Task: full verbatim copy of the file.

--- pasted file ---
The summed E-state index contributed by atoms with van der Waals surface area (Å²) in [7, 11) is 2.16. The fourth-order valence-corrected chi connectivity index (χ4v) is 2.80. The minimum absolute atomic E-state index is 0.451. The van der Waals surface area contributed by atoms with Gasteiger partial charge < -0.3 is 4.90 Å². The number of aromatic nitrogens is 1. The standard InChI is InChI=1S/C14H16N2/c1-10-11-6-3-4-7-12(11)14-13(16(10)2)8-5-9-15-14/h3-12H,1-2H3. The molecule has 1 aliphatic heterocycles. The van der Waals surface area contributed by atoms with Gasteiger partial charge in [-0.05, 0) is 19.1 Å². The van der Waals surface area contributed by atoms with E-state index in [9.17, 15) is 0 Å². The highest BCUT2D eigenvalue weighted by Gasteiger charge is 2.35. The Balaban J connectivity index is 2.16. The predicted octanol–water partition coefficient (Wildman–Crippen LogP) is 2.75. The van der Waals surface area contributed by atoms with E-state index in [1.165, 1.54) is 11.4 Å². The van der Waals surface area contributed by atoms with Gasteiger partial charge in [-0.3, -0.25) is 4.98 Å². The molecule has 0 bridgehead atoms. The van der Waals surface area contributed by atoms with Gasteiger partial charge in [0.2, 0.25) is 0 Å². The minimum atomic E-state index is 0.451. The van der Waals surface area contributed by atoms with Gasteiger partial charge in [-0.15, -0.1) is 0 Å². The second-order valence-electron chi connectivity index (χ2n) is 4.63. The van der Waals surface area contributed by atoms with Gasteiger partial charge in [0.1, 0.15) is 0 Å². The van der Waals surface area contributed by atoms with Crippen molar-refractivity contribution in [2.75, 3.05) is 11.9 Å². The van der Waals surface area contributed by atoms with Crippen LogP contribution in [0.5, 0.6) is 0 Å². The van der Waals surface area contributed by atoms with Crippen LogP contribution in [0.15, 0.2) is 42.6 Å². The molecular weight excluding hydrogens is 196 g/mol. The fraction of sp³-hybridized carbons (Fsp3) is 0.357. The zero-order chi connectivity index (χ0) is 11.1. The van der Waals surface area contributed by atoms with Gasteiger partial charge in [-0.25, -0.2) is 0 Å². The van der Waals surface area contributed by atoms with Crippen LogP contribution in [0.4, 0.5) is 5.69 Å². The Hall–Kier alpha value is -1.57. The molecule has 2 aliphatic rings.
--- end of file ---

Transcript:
The summed E-state index contributed by atoms with van der Waals surface area (Å²) in [7, 11) is 2.16. The fourth-order valence-corrected chi connectivity index (χ4v) is 2.80. The minimum absolute atomic E-state index is 0.451. The van der Waals surface area contributed by atoms with Gasteiger partial charge < -0.3 is 4.90 Å². The number of aromatic nitrogens is 1. The standard InChI is InChI=1S/C14H16N2/c1-10-11-6-3-4-7-12(11)14-13(16(10)2)8-5-9-15-14/h3-12H,1-2H3. The molecule has 1 aliphatic heterocycles. The van der Waals surface area contributed by atoms with Gasteiger partial charge in [-0.05, 0) is 19.1 Å². The van der Waals surface area contributed by atoms with E-state index in [9.17, 15) is 0 Å². The highest BCUT2D eigenvalue weighted by Gasteiger charge is 2.35. The Balaban J connectivity index is 2.16. The predicted octanol–water partition coefficient (Wildman–Crippen LogP) is 2.75. The van der Waals surface area contributed by atoms with E-state index in [1.165, 1.54) is 11.4 Å². The van der Waals surface area contributed by atoms with Gasteiger partial charge in [-0.3, -0.25) is 4.98 Å². The molecule has 0 bridgehead atoms. The van der Waals surface area contributed by atoms with Gasteiger partial charge in [0.2, 0.25) is 0 Å². The minimum atomic E-state index is 0.451. The van der Waals surface area contributed by atoms with Gasteiger partial charge in [-0.15, -0.1) is 0 Å². The second-order valence-electron chi connectivity index (χ2n) is 4.63. The van der Waals surface area contributed by atoms with Gasteiger partial charge in [0.1, 0.15) is 0 Å². The van der Waals surface area contributed by atoms with Crippen molar-refractivity contribution in [2.75, 3.05) is 11.9 Å². The van der Waals surface area contributed by atoms with Crippen LogP contribution in [0.5, 0.6) is 0 Å². The van der Waals surface area contributed by atoms with Crippen LogP contribution in [0.15, 0.2) is 42.6 Å². The molecular weight excluding hydrogens is 196 g/mol. The fraction of sp³-hybridized carbons (Fsp3) is 0.357. The zero-order chi connectivity index (χ0) is 11.1. The van der Waals surface area contributed by atoms with Gasteiger partial charge in [-0.25, -0.2) is 0 Å². The van der Waals surface area contributed by atoms with Crippen LogP contribution in [0.4, 0.5) is 5.69 Å². The Hall–Kier alpha value is -1.57. The molecule has 2 aliphatic rings.